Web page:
A struggle for Romany recognition


On May 19th I had been invited to the Victoria Theatre/Victoriateatern in central Malmoe to experience En Resandes Paus/A Vagrant’s Pause. It was arranged by Christian Glasnovic and RGRA, i.e. The Movement The Street’s Voice and Face. It was hosted by Christian Glasnovic, music producer at RGRA, Rasmus Snögren, who’s a RGRA-youth leader and Dusan Marinkovic, a Romany youngster and hip-hop artist in Malmoe. You find more information about them on http://www.rgra.se. The evening was beautiful and when I arrived some Romany teenage-boys in handsome suits were standing outside the theatre together with Rasmus Snögren. It was dress-code, suits for the men and dresses for the ladies. This was an evening to commemorate the Romany struggle for recognition, but also to party. Inside I saw some families who had placed themselves by tables at the back of the salon and I discussed the Romany situation with a couple of middle-aged men. One of them explained that he had an illness, but that he was neglected in the health-care system and he was convinced that his Romany identity was a contributing factor. That saddened me a lot. More and more people arrived, people in all ages, families, handsome men and beautiful women. Felicia Fredriksson who’s organisation leader at Victoriateatern was preparing things as usual.

The Victoria Theatre opened up its doors originally on September 9th 1912. It was built by the architect Axel Stenberg and until the beginning of the 1920’s it was a salon for silent movies. When the silent movies disappeared and the sound-movies came instead more movie theatres opened up, and Victoriateatern had a tough time surviving. Around 1945 they changed the direction and the theatre became an arena for comedies and revues. So it was for about ten years. In the mid-1950’s Victoriateatern once more became a movie-theatre, but the competition was tough and they had to shut down in 1974. The year after the building was threatened by plans of tearing it down. However in 1976 the theatre building was occupied by some left-wing artists, among them the singer Mikael Wiehe. In 1981 Victoriateatern opened up once more with its present agenda and has so far survived the last 32 years. Now Victoriateatern is a place for music shows, films, theatre plays and stand-up comedians. You find their programme on http://www.victoria.se and you may also reach Felicia Fredriksson at felicia@victoria.se.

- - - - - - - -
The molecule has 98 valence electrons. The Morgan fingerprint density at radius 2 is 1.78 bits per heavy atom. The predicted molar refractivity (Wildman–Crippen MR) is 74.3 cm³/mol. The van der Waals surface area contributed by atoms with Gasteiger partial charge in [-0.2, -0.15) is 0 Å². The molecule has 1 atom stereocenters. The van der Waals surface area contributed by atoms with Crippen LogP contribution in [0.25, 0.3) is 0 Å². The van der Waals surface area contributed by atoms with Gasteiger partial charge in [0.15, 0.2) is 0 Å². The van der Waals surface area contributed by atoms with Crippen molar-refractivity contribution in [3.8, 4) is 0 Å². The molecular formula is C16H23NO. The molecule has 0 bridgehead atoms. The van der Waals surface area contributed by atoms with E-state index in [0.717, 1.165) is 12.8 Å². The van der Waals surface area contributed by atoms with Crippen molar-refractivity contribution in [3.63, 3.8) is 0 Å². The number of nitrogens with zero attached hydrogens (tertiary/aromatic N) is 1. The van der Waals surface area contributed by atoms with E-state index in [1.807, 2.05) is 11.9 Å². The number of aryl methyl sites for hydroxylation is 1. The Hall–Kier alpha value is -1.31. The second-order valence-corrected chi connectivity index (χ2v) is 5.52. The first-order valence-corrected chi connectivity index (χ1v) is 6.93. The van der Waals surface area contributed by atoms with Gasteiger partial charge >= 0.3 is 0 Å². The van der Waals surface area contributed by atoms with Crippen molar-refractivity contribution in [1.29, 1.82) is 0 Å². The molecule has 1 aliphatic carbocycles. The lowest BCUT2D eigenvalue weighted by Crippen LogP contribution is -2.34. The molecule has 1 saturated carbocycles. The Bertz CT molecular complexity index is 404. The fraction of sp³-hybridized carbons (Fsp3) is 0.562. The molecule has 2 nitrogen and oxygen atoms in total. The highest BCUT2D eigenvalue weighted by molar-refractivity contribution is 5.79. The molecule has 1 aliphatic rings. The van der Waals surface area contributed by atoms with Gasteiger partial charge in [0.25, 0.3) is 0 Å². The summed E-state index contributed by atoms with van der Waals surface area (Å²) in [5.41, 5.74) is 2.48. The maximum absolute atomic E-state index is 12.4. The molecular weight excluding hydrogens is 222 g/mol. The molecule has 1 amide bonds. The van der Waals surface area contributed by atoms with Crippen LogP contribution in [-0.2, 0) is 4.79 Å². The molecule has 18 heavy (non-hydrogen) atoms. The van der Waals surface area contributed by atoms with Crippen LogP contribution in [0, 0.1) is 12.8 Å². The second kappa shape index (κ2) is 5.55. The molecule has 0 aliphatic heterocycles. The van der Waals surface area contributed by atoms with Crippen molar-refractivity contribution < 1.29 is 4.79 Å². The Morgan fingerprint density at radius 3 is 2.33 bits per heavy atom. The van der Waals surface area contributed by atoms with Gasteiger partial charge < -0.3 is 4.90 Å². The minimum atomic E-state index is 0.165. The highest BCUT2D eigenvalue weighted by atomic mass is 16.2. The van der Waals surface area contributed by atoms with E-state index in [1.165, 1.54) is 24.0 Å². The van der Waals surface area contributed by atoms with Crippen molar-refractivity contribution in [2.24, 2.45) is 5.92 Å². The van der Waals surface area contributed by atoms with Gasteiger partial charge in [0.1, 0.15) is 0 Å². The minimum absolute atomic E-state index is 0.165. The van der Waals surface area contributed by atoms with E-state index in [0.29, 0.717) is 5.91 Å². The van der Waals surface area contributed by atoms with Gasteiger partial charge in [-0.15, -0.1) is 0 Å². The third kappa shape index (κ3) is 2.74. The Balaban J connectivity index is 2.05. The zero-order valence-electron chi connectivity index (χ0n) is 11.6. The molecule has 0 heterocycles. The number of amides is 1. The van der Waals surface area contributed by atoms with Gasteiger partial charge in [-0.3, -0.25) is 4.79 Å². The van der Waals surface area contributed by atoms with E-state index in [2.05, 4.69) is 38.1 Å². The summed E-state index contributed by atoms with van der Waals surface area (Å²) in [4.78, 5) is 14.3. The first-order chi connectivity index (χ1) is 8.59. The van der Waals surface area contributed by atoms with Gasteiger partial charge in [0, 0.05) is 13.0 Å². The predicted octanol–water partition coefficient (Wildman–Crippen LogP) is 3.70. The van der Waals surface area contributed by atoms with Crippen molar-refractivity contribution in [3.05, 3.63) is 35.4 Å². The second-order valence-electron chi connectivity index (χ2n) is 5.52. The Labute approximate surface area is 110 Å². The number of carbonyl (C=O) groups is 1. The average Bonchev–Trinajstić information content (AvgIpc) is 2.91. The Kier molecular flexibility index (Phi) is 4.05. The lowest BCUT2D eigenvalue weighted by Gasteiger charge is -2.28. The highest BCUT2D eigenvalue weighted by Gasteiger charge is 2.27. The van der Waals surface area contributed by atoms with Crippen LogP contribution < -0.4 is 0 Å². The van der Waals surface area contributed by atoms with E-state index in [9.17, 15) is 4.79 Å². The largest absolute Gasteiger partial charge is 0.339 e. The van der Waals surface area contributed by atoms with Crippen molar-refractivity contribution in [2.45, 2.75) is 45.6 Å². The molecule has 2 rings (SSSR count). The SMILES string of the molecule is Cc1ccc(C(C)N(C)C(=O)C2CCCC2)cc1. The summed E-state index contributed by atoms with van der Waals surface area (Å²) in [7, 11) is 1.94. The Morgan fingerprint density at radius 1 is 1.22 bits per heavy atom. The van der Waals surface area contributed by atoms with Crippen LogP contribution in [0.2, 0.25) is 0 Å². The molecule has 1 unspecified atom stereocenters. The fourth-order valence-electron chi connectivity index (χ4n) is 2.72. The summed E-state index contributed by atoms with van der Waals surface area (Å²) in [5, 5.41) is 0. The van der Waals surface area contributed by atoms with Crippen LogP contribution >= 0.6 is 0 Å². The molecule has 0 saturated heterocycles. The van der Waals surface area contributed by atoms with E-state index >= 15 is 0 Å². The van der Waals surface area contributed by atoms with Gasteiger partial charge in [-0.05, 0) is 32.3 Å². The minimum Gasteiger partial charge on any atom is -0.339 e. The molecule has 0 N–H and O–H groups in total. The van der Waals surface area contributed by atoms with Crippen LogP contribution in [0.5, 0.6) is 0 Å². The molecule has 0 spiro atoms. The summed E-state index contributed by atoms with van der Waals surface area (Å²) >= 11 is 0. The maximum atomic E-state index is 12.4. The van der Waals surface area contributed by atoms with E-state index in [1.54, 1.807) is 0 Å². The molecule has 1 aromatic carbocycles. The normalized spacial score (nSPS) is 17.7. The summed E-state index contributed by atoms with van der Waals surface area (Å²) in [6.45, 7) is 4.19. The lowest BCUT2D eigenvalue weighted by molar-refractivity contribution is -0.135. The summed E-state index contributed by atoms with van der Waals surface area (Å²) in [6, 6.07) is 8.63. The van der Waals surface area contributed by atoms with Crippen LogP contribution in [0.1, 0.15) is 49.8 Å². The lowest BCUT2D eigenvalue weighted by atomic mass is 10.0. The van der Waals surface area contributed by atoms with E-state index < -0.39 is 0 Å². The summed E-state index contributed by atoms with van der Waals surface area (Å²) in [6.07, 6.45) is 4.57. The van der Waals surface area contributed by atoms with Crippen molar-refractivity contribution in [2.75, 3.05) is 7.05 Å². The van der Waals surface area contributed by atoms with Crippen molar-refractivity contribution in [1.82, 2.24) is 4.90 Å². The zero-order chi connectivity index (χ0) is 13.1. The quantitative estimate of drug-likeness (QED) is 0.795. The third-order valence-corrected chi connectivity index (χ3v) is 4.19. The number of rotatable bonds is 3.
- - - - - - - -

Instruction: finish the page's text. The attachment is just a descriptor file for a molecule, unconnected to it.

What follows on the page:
En Resandes Paus was a nice show and I enjoyed it. I took a seat by a table and discussed with some women and men nearby. It was interesting and also another Swedish guy who was involved in these issues sat opposite me. Dusan Marinkovic presented the evening well. He’s only 15 years old, but already a famous person in town. You see him in one of the photos below to the left together with a couple of friends. You also see the salon where we were.

On October 18th 1997 14-year old Dusan Marinkovic was murdered by Serb Neo Nazis in Beograd. The skinheads had seen him when he was going out on his street to buy some soda. They didn’t know the boy, but they killed him. Dusan’s death became a symbol for the Romany struggle against the discrimination. 18 days later the killed Dusan’s sister gave birth to an infant boy whom she Christened Dusan. Now he’s 15 years old and lives here in Sweden. At the age of 12 Dusan started rapping and bit by bit he has become a household-name. It was also when the new series of killings of immigrants here in Malmoe had started in 2010. Dusan began reading what he could of the other serial-shooter called the Laser Man, John Ausonius, in the early 1990’s who had shot immigrants in the Stockholm region. In the evening of November 6th 2010 the Malmoe Police arrested Peter Mangs, the Malmoe equivalent of John Ausonius. Dusan was frightened as was his parents. Dusan said: “I thought that the police didn’t do enough. Even today I believe that they would have looked more for the killer if Swedes had been threatened”. Dusan lives in the southern suburb Lindängen and he also participated in an exhibition at Malmoe Museum. In co-operation with RGRA Malmoe Museum last autumn wanted to highlight the fact that it was 500 years since Romanies first came to Sweden in 1512. According to the sentence “Nothing about us without us” there was the exhibition called Muri Romani Familja, which lasted October 12th 2012 to January 27th 2013. There was material from activists, musicians, painters, photographers who depicted Romany life. Dusan was one of them. The others were Alisa Didkovsky, painter from the USA, Elena Nazare, photographer from Romania, Laura Halilovic, filmer from Italy…and the Malmoe Youth Central.

As the Sunday evening progressed music was played on stage, saxophone, accordeon, drums, horns, clarinette. Many people were dancing, and so was I a bit. The food was good, lots of food and the atmosphere was positive, warm and welcoming. Everyone enjoyed. I liked it a lot, but had for various reasons to leave a little early. As I left Behrang Miri came running after me and said: “Anders. You should know that Dusan venerates you a lot. Take care of his love for you, Anders.” I told Behrang Miri that I will, and I also said that I know what Dusan is doing and that this boy’s voice must be heard. I also renewed my suggestion to Behrang Miri that he and I ought to have lecture together sometime. Behrang and I are different from each other, have different perspectives and skills, different political ideologies and religions, but the fire inside of us is very similar. As I left I heard Behrang Miri say: “Never loose your fire, Anders”. Don’t worry. I won’t.

Anders Moberg, May 22d 2013



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